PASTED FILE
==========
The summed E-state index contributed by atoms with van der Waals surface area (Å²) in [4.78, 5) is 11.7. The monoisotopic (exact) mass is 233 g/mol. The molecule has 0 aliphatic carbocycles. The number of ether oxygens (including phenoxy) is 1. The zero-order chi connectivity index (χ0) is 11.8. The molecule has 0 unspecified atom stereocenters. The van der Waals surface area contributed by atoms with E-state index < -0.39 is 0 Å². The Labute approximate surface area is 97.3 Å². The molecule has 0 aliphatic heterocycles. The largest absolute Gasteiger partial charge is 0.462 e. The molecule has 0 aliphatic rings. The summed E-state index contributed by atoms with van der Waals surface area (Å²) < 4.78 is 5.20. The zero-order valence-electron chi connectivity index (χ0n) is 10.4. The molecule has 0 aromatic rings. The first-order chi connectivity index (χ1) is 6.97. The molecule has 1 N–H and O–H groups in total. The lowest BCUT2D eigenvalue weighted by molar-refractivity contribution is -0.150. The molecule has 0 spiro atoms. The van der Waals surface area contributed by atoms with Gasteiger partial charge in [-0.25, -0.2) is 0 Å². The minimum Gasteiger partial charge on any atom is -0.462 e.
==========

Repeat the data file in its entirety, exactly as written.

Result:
The summed E-state index contributed by atoms with van der Waals surface area (Å²) in [4.78, 5) is 11.7. The monoisotopic (exact) mass is 233 g/mol. The molecule has 0 aliphatic carbocycles. The number of ether oxygens (including phenoxy) is 1. The zero-order chi connectivity index (χ0) is 11.8. The molecule has 0 unspecified atom stereocenters. The van der Waals surface area contributed by atoms with E-state index < -0.39 is 0 Å². The Labute approximate surface area is 97.3 Å². The molecule has 0 aliphatic heterocycles. The largest absolute Gasteiger partial charge is 0.462 e. The molecule has 0 aliphatic rings. The summed E-state index contributed by atoms with van der Waals surface area (Å²) < 4.78 is 5.20. The zero-order valence-electron chi connectivity index (χ0n) is 10.4. The molecule has 0 aromatic rings. The first-order chi connectivity index (χ1) is 6.97. The molecule has 1 N–H and O–H groups in total. The lowest BCUT2D eigenvalue weighted by molar-refractivity contribution is -0.150. The molecule has 0 spiro atoms. The van der Waals surface area contributed by atoms with Gasteiger partial charge in [-0.25, -0.2) is 0 Å². The minimum Gasteiger partial charge on any atom is -0.462 e.